With the hoped for Fed plan to hike interest rates two more times this year and a building swell of discussion on when to start allowing balance sheet shrinkage, I’m beginning to sense a pattern on what the preferred timing might just be with this all. Bill Dudley on Friday said “If we start to normalize the balance sheet, that’s a substitute for short term hikes…and we might actually decide at the same time to take a little pause in terms of raising short term interest rates.” Fed President and voting member Patrick Harker last night said they may start the shrinkage process “possibly by the end of this year, or beginning of next year” which “would be an appropriate time.” Well, if press conference meetings are truly the only ‘live’ ones (June, September and December) notwithstanding what Fed members say and they would like to possibly start letting their bond holdings run off by year end, it seems like they would want to get that 3rd hike of the year in by September so they can shift focus. Then by December or January, Janet Yellen can see the full exit from an unprecedented one decade experiment underway as she rides off into the retirement sunset. Queue the violins.
Before those tunes are played though, they might have to watch another sequel of ‘Boom and Bust’ this time in the auto sector produced and directed by easy money. I say ‘might’ because as the writing is on the wall we’ll of course have to see how things play out. This is not tech in the late 1990’s and certainly not the housing boom/bust in the naughts in terms of dollar size but talk about sensing a pattern over the past 20 years. At $1.1 Trillion, the auto loan market is a size pretty similar to the student loan debt market which is another problem itself (See Dudley’s comments yesterday on the impact there). To move cars/trucks off the lot in March at a rate similar in size to the mid 2000’s with a US population that is much greater and at a pace last month that was the lowest since February 2015, it took incentives that totaled 10.3% of the sticker price, the highest since 2009. Days of inventory was 70 in March, the most since July 2009. We saw the stock action in US auto makers yesterday and those in Japan and Germany today are down between 1 and 3%.
Here is a chart attached overlaying the size of the auto loan market and the SAAR rate since June 2009 when the recession officially ended with sales in white and loan growth in orange:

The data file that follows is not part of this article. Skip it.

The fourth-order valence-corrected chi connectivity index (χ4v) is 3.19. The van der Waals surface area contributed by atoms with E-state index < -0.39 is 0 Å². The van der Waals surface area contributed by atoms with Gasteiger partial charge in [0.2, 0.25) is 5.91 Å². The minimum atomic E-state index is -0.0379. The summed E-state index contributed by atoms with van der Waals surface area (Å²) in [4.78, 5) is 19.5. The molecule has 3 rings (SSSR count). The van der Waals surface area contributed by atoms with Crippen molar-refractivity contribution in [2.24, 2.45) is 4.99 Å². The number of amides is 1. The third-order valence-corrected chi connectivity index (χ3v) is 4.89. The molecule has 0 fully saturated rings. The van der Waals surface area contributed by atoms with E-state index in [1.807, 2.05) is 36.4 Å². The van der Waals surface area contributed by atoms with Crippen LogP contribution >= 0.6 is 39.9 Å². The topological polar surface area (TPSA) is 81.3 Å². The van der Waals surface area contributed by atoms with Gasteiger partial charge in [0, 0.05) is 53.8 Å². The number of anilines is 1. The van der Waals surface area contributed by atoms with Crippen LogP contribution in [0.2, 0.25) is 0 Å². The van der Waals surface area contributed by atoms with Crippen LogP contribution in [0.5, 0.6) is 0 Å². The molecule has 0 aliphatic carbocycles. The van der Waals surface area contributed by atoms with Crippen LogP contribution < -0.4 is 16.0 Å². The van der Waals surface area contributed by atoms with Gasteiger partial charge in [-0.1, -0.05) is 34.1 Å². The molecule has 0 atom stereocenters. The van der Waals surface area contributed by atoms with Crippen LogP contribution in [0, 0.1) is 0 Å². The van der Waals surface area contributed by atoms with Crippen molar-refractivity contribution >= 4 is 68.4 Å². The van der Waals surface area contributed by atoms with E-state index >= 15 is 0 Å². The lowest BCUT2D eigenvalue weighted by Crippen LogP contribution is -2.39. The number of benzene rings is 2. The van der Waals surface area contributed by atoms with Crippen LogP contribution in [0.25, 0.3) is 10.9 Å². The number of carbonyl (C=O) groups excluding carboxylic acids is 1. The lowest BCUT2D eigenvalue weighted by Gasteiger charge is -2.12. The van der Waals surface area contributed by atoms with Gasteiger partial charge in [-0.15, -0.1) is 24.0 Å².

Then in turn the potential ripple effect on growth has the 2s/10s US Treasury spread down to just below 109 bps, the lowest since the day after the US election, vs 113 on Friday and vs 122 bps three weeks ago. We need those tax cuts and we need them now.
Of course, if we don’t get the tax reform and we feel in a greater way the economic reverberations of the slowdown in interest rate sensitive areas of the economy, we won’t get two more rate hikes let alone balance sheet shrinkage.
At the end of the day, lower interest rates induced by central banks is all about encouraging leverage and disincentivizing savings. Central bankers claim nobility by believing they help to create jobs and contribute to price stability where all they do is induce excessive borrowing and higher prices. Let’s look at the Bank of England. They further ease after Brexit and the minutes today from their Financial Policy Committee meeting of a few weeks ago reveals they are now worried about excessive consumer debt. “Consumer credit had been growing particularly rapidly. It had reached an annual growth rate of 10.9% in November 2016, the fastest rate of expansion since 2005, before easing back somewhat in subsequent months. Growth had been broad based across different segments of the market. Dealership car finance had seen the fastest expansion in recent years, but credit cards and personal loans had contributed materially to the acceleration in consumer credit in 2016.” So the British citizens now have too much debt, rising inflation because of a weak pound and wages that aren’t keeping up. Thanks BoE.